Maybe I’m not being clear. I’m too frustrated to be clear (and I’m not sure why). Think about it. Imagine that you kept a journal or blog and in it you wrote about your passions, your convictions, the things that make you cry and break you heart. Imagine that you allowed yourself to just be a real human being through your writings. You never intended for any of that to be read. Then imagine that after your death, people dig into your personal materials and try to craft something that they think portrays the real you. I believe with everything inside of me that there was more to Rachel Corrie than her journals, emails, or even her death. She was a human being. Yes, she was imperfect. Yes, her death was very controversial. But I just think it’s pretty sad that people are making assumptions about her based on her journal entries.I know I’m being silly and defensive for no reason.

And I know. I know. I’m being one-sided here. I know that journals can be very insightful. It really depends on the person, but it is highly possible that these journal entries do, to a large degree, mirror the real Rachel Corrie. And maybe I’m just being too sensitive and quick to defend a woman who may have been acting very foolish at the time of her death. I really don’t have much room to speak. I just know that today in English class, something inside of me would not let me keep quiet. I spoke up and defended the person, Rachel Corrie, whether she deserved it or not.

And then I was sitting there the whole time thinking about how I’m an English Ed major now. I couldn’t help wondering if my reaction was fitting for that major. Surely it’s good to become passionate about something you’ve read. All I know is that I wasn’t going to sit there passively when the words on those pages were supposed to be representing a human being who died a rather unfortunate death in a rather unfortunate circumstance. 

The biggest thing I took out of Rachel Corrie was her irrefutable desire to take action against the injustices of the world. Since we’re judging her by her journal entries and emails, I will point to the email she sent to her mother just a week or two before her death. In it, she told explained how sad she was, how broken in spirit she felt because of what was happening to the people in Palestine. All political ideas aside, the reality is that people were suffering and their homes were being destroyed …and Rachel refused to go back to her little world in America where she had no worries and no danger. She chose to take action. I think that if we’re going to read something like that, we need to focus less on what kind of person she was and more on what kind of things she did with her life. She refused to sit still, and I find myself wondering why in the world I’m sitting here right now.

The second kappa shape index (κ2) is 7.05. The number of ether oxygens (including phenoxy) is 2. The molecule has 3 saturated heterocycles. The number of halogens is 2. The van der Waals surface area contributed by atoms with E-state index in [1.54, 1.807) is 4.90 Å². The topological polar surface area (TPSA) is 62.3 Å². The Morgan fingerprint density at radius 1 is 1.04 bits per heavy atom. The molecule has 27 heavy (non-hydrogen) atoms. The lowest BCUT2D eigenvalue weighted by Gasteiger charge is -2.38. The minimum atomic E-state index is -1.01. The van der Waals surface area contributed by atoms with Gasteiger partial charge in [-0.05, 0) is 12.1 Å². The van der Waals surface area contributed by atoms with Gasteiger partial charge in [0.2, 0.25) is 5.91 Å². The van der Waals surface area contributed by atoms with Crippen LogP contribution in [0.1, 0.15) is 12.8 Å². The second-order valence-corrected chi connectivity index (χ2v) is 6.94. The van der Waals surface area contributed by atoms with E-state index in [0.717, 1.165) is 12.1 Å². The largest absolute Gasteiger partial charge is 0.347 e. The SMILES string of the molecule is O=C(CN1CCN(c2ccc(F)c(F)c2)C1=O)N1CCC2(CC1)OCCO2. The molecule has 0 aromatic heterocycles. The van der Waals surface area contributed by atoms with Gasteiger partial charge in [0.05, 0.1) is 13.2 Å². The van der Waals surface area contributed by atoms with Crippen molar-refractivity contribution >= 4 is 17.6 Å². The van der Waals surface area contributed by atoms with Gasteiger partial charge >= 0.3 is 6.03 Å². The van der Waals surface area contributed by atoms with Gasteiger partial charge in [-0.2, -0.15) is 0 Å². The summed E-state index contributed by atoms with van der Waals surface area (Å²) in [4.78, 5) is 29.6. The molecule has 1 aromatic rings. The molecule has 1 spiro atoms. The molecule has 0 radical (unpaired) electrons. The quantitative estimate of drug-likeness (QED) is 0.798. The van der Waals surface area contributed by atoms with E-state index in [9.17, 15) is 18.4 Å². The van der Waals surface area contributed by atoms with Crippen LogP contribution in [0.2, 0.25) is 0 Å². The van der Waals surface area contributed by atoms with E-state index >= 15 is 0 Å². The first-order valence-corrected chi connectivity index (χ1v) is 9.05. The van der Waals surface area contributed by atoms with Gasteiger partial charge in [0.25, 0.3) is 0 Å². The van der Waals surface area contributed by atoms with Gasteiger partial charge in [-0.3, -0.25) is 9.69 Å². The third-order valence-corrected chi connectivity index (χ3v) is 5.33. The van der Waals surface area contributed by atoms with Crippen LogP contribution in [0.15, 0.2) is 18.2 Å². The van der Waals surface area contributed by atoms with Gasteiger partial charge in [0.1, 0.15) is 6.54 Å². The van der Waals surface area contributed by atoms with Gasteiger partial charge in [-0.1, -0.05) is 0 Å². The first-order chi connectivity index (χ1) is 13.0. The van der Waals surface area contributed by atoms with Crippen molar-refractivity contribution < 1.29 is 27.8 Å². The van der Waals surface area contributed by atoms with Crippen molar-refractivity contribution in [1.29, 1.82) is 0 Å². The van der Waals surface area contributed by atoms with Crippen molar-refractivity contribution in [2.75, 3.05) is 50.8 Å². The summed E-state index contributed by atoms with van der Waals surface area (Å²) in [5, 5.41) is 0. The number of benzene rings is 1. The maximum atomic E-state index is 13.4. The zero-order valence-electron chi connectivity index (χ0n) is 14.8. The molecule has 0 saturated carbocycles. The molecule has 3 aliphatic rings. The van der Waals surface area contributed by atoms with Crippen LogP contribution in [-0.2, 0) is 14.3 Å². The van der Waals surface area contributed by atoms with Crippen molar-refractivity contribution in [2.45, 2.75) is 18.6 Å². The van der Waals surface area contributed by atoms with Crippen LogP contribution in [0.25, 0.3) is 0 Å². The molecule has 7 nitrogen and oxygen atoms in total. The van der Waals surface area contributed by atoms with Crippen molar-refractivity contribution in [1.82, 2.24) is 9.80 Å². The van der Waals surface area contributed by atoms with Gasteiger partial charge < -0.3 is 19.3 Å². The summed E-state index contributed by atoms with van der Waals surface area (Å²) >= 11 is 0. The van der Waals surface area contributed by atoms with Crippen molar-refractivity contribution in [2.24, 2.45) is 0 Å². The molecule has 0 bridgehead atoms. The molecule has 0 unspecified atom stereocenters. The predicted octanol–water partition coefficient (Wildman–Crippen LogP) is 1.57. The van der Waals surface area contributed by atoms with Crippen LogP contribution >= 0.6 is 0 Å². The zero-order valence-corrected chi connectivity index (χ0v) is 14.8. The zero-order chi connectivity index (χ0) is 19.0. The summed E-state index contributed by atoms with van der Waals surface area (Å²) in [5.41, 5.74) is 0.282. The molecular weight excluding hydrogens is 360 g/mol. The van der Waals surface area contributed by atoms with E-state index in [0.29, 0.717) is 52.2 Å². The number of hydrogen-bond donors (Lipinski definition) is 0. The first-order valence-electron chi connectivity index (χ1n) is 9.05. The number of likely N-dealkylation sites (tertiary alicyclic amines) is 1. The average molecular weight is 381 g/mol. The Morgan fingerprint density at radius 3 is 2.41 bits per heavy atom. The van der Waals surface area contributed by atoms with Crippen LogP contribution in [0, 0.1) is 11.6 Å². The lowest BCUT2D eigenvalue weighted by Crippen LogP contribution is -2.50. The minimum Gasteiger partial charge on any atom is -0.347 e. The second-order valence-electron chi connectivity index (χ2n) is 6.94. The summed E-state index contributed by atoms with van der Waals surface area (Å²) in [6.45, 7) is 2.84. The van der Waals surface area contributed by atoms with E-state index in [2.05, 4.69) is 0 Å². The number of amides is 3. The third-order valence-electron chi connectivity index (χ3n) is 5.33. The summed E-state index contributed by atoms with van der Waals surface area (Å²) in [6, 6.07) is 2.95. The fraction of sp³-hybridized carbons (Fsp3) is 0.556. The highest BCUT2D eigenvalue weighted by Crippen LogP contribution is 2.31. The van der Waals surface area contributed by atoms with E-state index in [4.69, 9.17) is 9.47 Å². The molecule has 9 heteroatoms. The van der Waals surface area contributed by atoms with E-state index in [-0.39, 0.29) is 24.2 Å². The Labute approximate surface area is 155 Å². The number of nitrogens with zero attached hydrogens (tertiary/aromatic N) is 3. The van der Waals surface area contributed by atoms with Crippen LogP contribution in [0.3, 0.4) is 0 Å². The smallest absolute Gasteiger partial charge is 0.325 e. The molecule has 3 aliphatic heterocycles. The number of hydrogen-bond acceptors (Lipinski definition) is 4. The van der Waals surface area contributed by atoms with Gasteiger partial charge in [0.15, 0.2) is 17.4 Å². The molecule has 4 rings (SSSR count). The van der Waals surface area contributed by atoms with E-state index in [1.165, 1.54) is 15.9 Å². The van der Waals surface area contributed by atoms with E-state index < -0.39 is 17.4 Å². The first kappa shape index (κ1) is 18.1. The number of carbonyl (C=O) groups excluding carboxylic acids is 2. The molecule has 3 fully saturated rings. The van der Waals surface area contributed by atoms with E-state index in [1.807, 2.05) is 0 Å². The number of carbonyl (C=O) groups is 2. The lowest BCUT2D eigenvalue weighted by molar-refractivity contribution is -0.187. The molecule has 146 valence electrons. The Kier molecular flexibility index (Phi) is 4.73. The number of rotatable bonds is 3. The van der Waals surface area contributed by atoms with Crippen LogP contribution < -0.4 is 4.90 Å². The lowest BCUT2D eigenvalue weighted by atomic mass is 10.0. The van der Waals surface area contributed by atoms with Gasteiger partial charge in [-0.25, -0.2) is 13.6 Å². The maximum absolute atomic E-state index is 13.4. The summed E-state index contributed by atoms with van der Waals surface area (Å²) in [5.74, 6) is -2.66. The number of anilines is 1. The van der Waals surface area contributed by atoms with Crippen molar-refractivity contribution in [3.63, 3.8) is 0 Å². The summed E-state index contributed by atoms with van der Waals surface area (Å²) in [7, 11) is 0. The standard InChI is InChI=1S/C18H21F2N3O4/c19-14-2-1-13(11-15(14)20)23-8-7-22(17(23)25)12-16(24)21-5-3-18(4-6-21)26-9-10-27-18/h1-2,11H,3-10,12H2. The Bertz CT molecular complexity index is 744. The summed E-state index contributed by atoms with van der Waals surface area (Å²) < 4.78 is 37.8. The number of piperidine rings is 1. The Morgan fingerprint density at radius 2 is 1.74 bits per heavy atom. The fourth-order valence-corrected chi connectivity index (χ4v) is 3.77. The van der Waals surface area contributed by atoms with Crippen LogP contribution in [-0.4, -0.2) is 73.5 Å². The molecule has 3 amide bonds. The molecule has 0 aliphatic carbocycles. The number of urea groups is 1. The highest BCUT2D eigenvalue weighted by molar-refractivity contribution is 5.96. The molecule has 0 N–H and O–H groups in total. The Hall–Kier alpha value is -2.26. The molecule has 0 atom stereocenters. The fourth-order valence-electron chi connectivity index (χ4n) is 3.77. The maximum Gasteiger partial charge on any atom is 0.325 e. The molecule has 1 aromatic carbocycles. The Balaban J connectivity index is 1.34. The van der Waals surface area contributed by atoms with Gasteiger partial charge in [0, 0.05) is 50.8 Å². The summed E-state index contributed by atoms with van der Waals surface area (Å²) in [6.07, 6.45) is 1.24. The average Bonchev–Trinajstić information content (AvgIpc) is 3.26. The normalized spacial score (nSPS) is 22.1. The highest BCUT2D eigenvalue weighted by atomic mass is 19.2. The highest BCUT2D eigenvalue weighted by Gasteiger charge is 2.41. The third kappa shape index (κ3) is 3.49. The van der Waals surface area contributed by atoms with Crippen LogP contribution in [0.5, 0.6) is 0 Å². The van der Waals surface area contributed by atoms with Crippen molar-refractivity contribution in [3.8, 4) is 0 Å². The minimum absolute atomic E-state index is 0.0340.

So thank you, Rachel Corrie. Thank you for taking action and confronting injustice both in word and deed. I hope, in some way, to do the same (without the involvement of bulldozers). 


Today, I just have one thing worth passing on to anyone reading this. Some days are deceivingly easy. People do what we want, how we want, and it doesn’t seem like there are any “hiccups” along the way. Oh, and of course, these days are really sunny and warm. But not every day is like that. In fact, most days aren’t. 

. A thought keeps coming to mind: It’s hard to love.

I have a family member who loves me. This person loves me A LOT, but is, like all of us, imperfect. And God calls me to love this individual through the good and the bad. And it is not easy.

When asked what the greatest commandment is, Jesus says that we are to love God and love others. God is perfect. People are not. But, we are called to love both the perfect and imperfect.

It’s hard to love.